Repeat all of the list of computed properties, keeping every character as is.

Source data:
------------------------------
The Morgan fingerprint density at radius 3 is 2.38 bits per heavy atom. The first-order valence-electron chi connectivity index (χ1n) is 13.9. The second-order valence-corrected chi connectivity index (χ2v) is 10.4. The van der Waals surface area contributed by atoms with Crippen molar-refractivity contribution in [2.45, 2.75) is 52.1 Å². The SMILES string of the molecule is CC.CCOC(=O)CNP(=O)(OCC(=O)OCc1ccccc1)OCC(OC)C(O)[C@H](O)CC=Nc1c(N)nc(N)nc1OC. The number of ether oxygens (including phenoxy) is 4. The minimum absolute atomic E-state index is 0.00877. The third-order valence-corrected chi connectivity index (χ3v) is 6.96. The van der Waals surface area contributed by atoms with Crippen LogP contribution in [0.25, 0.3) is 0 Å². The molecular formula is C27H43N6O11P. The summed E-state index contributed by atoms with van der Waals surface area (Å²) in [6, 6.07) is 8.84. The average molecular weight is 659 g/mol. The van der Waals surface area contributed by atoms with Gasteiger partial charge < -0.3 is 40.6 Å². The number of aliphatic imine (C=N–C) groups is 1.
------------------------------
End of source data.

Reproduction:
The Morgan fingerprint density at radius 3 is 2.38 bits per heavy atom. The first-order valence-electron chi connectivity index (χ1n) is 13.9. The second-order valence-corrected chi connectivity index (χ2v) is 10.4. The van der Waals surface area contributed by atoms with Crippen molar-refractivity contribution in [2.45, 2.75) is 52.1 Å². The SMILES string of the molecule is CC.CCOC(=O)CNP(=O)(OCC(=O)OCc1ccccc1)OCC(OC)C(O)[C@H](O)CC=Nc1c(N)nc(N)nc1OC. The number of ether oxygens (including phenoxy) is 4. The minimum absolute atomic E-state index is 0.00877. The third-order valence-corrected chi connectivity index (χ3v) is 6.96. The van der Waals surface area contributed by atoms with Crippen LogP contribution in [0.25, 0.3) is 0 Å². The molecular formula is C27H43N6O11P. The summed E-state index contributed by atoms with van der Waals surface area (Å²) in [6, 6.07) is 8.84. The average molecular weight is 659 g/mol. The van der Waals surface area contributed by atoms with Gasteiger partial charge < -0.3 is 40.6 Å². The number of aliphatic imine (C=N–C) groups is 1.